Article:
Pages

Thursday, December 15, 2011

Divergence Makes the Heart Grow Fonder

In high school, I didn’t worry much about boys.  For three years, my heart belonged to my one love, Math.  Freshman year we were best friends—I loved Geometry.  By sophomore year we were going steady, I had two semesters back-to-back.  Junior year, our relationship reached a peak.  AP Calculus opened my eyes and mind to all kinds of new concepts and processes and I was head over heels.  Nothing could come between us.  But as is often the case, things went downhill after that.  We didn’t see each other all summer, and senior year I didn’t even have a math class.  We both agreed that perhaps we just needed some space and started seeing other people.  I was the editor of the school newspaper.  I learned Spanish, played saxophone, participated in two art shows, and Math wasn’t really a part of my life.  I never even spoke to his best friend, Science.  From time to time, I still found myself daydreaming about him and my doodles in various notebooks sometimes strayed back to my forgotten love.  For the most part, though, we had gone our separate ways.

I did see him twice, briefly, each time I took the SAT.  But it wasn’t really the Math I had loved so deeply the year before, it was a easier-going, lighthearted friend, and although we got along fine, it wasn’t enough to rekindle the fire we’d shared.  They say absence makes the heart grow fonder, but I’m not sure.  I pursued other loves, never forgetting that I was good at math, and perhaps thinking I could simply return to him when I was done flitting about—when I started college for engineering.

When we did meet again in August, our reunion was not a happy one.  I had changed; he had changed.  I found that going so long apart meant I didn’t really know him anymore, and no matter how hard I fought, he wasn’t going to become the Math I’d known and loved more than a year ago in high school.  I didn’t want to work for a relationship that had come so easily to me before.  But I didn’t want to lose it, because although being with him was painful, it reminded me of the connection we’d shared.

I was having an identity crisis of sorts, because our relationship had been a vital part of who I was.  Even in elementary and middle school, we would flirt vociferously, letting others gaze in envy at our obvious compatibility.  Now, he was refusing to take me back, and I was refusing to accept that.  So we argued and fought and yelled and went long periods without speaking.  But we also shared moments of love, like when I scored an A on the third test of the semester.  We were growing together again, and it wasn’t easy, but it was happening.

Finally, on the last day of the semester, something magical happened.  We had just learned about Lagrange multipliers (an explanation which I will spare you), and been charged with solving the example problem.  I looked at the problem, drew a logical conclusion based on fundamental understandings, and raised my hand.  The teacher said that I could have been right, but he wasn’t going to go through the rest of the problem because it was too complicated.  But I had found another way to solve it—a way that made sense.  I was right, and I was going to make him understand.  So I stayed after class and made my case.  He applauded me, and said that what I had done was exactly what Lagrange multipliers were all about.  I had butterflies in my stomach, and they carried me all the way across campus after that.  I had done it—it took all semester, but my lost love was mine once again.  I took the final for that course yesterday, and I feel good about it.  It was challenging, of course, but in the best possible way.  I would even dare to say I enjoyed it.  What I really enjoy, though, is having my old friend back.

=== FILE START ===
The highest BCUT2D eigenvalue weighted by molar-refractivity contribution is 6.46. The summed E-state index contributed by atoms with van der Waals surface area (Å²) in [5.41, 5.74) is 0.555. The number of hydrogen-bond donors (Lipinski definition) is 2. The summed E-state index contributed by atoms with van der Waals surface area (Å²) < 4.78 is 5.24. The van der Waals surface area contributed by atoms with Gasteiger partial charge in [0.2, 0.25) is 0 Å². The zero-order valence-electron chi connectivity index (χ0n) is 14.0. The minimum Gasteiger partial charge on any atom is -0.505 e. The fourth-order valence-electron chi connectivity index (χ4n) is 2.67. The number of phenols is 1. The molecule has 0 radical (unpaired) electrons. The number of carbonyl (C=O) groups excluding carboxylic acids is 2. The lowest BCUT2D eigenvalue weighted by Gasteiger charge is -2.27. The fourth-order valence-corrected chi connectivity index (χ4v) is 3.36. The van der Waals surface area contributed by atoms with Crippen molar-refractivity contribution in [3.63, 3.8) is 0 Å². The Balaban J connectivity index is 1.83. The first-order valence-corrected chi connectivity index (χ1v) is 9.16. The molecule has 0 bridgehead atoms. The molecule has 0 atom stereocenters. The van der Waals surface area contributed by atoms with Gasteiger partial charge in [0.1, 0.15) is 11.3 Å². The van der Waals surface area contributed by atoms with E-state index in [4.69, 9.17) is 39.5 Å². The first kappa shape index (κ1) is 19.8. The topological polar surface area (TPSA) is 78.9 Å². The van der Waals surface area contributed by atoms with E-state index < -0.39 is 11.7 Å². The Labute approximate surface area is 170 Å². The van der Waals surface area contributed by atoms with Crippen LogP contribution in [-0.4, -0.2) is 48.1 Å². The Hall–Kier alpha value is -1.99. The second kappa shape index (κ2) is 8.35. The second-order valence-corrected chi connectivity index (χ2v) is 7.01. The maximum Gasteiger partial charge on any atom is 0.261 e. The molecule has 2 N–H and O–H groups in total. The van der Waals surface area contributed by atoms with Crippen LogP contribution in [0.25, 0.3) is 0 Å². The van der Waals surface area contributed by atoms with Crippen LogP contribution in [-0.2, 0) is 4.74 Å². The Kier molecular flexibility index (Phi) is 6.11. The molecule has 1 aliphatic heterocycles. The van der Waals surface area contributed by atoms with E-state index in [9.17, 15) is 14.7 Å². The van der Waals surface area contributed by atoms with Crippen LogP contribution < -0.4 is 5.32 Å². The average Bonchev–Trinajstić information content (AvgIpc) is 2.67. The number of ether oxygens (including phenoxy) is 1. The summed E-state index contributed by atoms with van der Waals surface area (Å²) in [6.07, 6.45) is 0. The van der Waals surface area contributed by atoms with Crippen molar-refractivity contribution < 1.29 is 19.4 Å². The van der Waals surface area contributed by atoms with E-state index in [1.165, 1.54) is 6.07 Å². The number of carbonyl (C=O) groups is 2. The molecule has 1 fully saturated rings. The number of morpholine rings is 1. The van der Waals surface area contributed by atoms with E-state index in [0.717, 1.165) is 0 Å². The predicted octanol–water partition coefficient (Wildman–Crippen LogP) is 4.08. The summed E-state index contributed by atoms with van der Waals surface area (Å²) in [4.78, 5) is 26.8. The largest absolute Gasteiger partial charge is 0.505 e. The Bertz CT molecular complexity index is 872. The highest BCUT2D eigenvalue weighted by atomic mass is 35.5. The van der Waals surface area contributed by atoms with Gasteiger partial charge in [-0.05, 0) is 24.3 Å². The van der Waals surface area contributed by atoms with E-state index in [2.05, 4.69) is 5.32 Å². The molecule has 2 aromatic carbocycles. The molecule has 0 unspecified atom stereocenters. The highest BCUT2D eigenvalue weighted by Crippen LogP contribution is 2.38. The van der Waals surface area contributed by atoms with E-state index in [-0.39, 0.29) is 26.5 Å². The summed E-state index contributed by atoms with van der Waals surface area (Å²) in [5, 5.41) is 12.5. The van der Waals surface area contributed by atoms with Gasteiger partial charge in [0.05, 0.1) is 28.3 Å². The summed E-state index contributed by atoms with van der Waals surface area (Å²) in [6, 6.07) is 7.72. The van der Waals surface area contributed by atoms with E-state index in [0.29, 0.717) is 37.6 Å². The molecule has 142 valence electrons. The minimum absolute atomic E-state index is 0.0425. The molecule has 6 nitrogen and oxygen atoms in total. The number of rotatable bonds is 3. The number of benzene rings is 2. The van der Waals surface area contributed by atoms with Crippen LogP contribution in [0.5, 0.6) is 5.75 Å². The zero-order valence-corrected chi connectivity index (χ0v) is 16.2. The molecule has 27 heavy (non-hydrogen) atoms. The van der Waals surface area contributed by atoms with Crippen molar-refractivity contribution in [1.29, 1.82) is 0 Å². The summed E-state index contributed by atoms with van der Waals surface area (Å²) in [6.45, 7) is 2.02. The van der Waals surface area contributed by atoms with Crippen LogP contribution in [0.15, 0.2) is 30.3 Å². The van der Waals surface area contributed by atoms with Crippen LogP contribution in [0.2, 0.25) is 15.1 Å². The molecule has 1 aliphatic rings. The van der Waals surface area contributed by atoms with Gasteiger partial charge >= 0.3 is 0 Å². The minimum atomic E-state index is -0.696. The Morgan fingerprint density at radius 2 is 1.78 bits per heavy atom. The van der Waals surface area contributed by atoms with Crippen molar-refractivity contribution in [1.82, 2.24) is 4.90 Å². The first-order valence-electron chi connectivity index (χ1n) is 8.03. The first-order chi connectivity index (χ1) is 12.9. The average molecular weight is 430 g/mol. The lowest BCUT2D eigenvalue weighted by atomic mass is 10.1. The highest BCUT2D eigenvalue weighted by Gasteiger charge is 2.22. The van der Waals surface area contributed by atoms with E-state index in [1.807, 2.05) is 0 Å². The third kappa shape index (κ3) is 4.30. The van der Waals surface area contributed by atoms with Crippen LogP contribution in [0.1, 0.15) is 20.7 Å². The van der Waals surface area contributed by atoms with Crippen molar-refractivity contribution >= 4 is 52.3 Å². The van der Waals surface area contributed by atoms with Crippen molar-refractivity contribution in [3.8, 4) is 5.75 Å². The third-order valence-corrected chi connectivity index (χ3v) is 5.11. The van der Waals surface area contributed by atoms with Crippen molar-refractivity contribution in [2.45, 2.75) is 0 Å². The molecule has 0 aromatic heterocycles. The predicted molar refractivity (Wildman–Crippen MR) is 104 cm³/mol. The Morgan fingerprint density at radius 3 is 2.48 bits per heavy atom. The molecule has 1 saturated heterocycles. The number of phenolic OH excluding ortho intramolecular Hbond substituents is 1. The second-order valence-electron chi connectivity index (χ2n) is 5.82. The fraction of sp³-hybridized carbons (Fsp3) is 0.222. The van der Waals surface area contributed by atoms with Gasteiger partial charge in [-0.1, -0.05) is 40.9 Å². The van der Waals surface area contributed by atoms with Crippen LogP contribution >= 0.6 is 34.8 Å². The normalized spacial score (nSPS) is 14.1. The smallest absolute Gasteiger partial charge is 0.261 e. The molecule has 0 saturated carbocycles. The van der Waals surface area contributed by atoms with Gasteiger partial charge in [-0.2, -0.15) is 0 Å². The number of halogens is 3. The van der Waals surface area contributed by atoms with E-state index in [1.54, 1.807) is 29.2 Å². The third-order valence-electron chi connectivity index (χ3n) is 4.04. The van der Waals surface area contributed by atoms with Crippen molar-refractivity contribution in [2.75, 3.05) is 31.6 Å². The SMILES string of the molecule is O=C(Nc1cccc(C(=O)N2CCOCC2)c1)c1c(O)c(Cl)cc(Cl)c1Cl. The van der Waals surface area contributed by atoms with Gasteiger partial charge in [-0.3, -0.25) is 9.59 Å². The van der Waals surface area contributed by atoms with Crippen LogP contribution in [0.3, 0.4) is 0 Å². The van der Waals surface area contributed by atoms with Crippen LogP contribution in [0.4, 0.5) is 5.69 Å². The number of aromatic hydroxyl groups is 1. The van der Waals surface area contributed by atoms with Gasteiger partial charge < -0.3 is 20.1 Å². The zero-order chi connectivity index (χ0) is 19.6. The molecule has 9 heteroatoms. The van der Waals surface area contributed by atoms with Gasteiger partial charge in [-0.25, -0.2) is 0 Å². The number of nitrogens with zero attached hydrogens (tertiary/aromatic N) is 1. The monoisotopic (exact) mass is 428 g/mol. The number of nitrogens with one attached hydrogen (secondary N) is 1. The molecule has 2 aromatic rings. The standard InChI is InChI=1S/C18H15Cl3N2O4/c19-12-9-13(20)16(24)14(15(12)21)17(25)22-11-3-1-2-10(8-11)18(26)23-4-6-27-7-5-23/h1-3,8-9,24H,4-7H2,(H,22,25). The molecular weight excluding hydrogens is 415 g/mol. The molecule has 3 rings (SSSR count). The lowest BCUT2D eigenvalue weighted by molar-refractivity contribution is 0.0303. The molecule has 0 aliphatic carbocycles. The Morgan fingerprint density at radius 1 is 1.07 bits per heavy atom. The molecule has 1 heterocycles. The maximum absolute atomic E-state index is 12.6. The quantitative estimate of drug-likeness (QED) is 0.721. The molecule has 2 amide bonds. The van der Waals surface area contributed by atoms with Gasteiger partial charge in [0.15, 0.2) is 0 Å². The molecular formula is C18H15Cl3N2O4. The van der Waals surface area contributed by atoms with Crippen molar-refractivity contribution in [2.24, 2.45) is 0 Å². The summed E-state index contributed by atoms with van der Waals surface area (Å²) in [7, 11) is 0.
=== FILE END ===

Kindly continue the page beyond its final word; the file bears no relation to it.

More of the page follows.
8 comments:

  1. Math? I find the written word to be a much more considerate lover than cold, meticulous math. Prose before hoes.

    ReplyDelete
  2. @Addman - OBVIOUSLY I have a healthy love of writing as well, and I see where you're coming from. Math can be difficult to get along with.

    @Burns - Thanks bro

    ReplyDelete
  3. Great to read and know. Sweetly the way to re-join with beloved. So cool. Thank you.

    ReplyDelete
  4. Aww, nicest love story ever and may you live happily ever after. :)

    ReplyDelete
  5. Thanks guys, glad you like it :D

    ReplyDelete
  6. Raz, you seem to be one amazing person. You did all kinds of things in high school, didn't you? Haha. Well I'm happy that you rekindled your lost love for math. I understand the struggle. When I was a junior in high school, I enjoyed math. People knew I was good at Trigonometry, but for some reason my math skills kinda fell off in college and I couldn't recover it, and last semester I almost failed my math course (Differential Calculus). I applaud you, too, for proving your case to your professor. It's gotta take guts to do that. =] I'm taking a Quantum Mechanics course this semester and I encountered Lagrangian multipliers and operators. They're quite fun. =D

    Awesome writing. =]

    ReplyDelete
  7. Wow, Oliver, thank you so much! I'm glad you enjoyed the story, and I'm glad you enjoy math! Quantum Mechanics sounds as scary as it does fun. I do feel like part of my issue was that in high school with all these people I knew, I had a reputation as the math kid and there was a sort of pressure to do well that came with that. In college surrounded by strangers, that pressure was gone and I had to re-learn how to do math simply because I enjoyed it.

    ReplyDelete